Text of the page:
More than 1,000 protesters filled the streets of Philadelphia on Thursday night, chanting slogans like “We reject the President-Elect,” and “hands too small, can’t build a wall.”
The anti-Trump protest and vigil was organized around the social media hashtag #GOPHandsOffMe, and planners said its intent was to denounce “politics of racism, rape culture and hate.”
Police on bicycles moved with the throngs, who remained peaceful as they choked the streets of Center City, as local television helicopters buzzed overhead.
Janette Chien, 27, of Philadelphia, who works in afterschool programs with children, said she came to stand up for women’s’ rights, which she said Trump has repeatedly offended throughout the campaign.
“I feel very dark about the future,” said Chien, who voted for Hillary Clinton. “I think this is just a way of everyone getting together and feeling like they can protect each other from whatever policies the President-Elect is going to enact that will be oppressive to women, people of color, Muslims, immigrants, basically any marginalized group.”
Chien, a first-generation immigrant whose parents were born in China, said Trump’s hostility toward immigrants troubled her.
“We need to fight,” Chien said. “If we don’t do anything, it’s just going to continue this way.”
Since Tuesday’s election, Chien, a registered Independent who voted for Bernie Sanders in the Democratic primary, said watching her like-minded friends meltdown on Facebook has been grueling.
“It’s just been horrible and exhausting,” she said. “But it’s interesting to see different groups process in different ways,” she said. “There’s the group that shrugs their shoulder and says, ‘well that’s democracy,’ but other groups don’t have the privilege of saying something like that.”
Most alarming to her is that Trump may attempt to erase some of President Obama’s political legacy, including undoing the Affordable Care Act.
“Like it or not he’s the pilot now,” she said.”I would hope that he would think twice before getting rid of ‘everything that Obama did’ that was ‘unconstitutional,’ whatever that means for him,” she said.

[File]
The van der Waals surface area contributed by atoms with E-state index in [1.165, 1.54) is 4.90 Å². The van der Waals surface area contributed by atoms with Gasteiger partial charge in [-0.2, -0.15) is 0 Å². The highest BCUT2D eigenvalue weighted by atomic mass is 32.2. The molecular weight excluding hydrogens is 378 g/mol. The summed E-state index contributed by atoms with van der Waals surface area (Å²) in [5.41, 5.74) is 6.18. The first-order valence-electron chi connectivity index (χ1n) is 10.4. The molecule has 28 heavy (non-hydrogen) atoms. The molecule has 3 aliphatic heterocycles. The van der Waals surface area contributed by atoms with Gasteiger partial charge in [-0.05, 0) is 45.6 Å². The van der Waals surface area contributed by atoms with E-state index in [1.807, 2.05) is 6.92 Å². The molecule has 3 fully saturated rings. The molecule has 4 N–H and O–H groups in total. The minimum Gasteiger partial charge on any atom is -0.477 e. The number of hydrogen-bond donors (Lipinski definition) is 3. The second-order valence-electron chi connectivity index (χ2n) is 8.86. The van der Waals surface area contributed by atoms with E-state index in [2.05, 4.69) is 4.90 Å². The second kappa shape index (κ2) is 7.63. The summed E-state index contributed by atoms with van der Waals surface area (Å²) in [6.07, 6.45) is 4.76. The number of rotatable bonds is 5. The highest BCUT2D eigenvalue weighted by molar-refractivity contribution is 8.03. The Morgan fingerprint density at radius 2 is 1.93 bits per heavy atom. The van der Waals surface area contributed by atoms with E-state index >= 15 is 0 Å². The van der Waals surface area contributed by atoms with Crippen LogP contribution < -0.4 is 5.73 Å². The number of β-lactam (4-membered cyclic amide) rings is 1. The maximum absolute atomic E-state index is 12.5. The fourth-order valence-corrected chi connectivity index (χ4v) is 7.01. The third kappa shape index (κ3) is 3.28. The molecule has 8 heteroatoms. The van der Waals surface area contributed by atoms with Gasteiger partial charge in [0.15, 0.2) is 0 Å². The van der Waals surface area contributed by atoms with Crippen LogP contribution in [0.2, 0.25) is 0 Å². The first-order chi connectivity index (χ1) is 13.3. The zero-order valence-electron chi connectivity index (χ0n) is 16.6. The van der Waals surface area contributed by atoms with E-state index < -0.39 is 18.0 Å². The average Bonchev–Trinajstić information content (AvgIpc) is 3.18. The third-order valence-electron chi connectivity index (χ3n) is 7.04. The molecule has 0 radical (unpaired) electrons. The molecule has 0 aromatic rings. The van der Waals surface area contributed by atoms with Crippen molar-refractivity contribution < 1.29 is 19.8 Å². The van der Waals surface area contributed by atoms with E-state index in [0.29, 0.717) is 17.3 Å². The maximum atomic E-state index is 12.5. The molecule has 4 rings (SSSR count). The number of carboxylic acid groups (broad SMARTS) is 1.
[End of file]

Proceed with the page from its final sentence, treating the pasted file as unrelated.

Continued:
Some of the inflammatory rhetoric from Trump supporters directed at new immigrants, Chien thinks, has been fueled by a kind of fear of the unknown, and she said Trump pandered to those anxieties.
“These things that we don’t know, these blind spots that we have are so easily filled by messages of hate and difference,” she said.
She’s hopeful, however, that the energy of resistance will force Trump to re-examine some of his policy proposals.
“Hate has been affirmed. Hate has been validated,” Chien said. “There’s a fire under it now, and we need to be the fire that quells it.”
Holding a candle and marching among the throngs was Margot Osorio, 52, an attorney in Philadelphia. A friend of hers told her about the march after seeing it on Facebook.
She’s not usually one to take to the streets, yet Osorio said the occasion is exceptional, saying she wanted to publicly showcase her disgust at the election’s outcome.
“He himself needs to realize that what he says has consequence. He has to stop and think before he acts. This is not a reality TV show, this is the United States presidency,” Osorio said.
Standing next to her, a marcher waved a sign that read “pussy grabs back,” a message that elicited a chuckle and an approving nod from Osorio.
A die-hard Clinton supporter, Osorio said the thought of the first woman president energized her. The alternative, though, fills her with dread, a scenario she never thought would come to pass having seen polls indicating that Trump’s chances were slim.
“People are scared,” she said. “But if we don’t start listening to each other, we’re never going to heal.”
Flanked by protest drummers, Madeleine Beahm, 23, a college student at the Community College of Philadelphia, said over the rhythmic beat that she supported Bernie Sanders in the primary. She had no trouble backing Clinton for president, though. The stakes were just too high, she said.
Education reform, police reform and rights for minorities and women stand are her most cherished concerns.
“Even though we hate him, we have to work with him. We need to make our issues known, so that House and Senate takes notice,” Beahm said. “Or we’re going to keep going against him forever.”
To help her cope with the thought of a looming Trump presidency, Beahm has been laboring hard to distract herself by being around close friends, all of whom feel equally as stunned, she said.
“Sadness. Sadness. It started out as mourning, but now it’s coming together. It’s good that we stand next to each other now,” Beahm said. “People were suppressing it before, but now we’re going to be heard. We’re going to keep doing this no matter what. All four years.”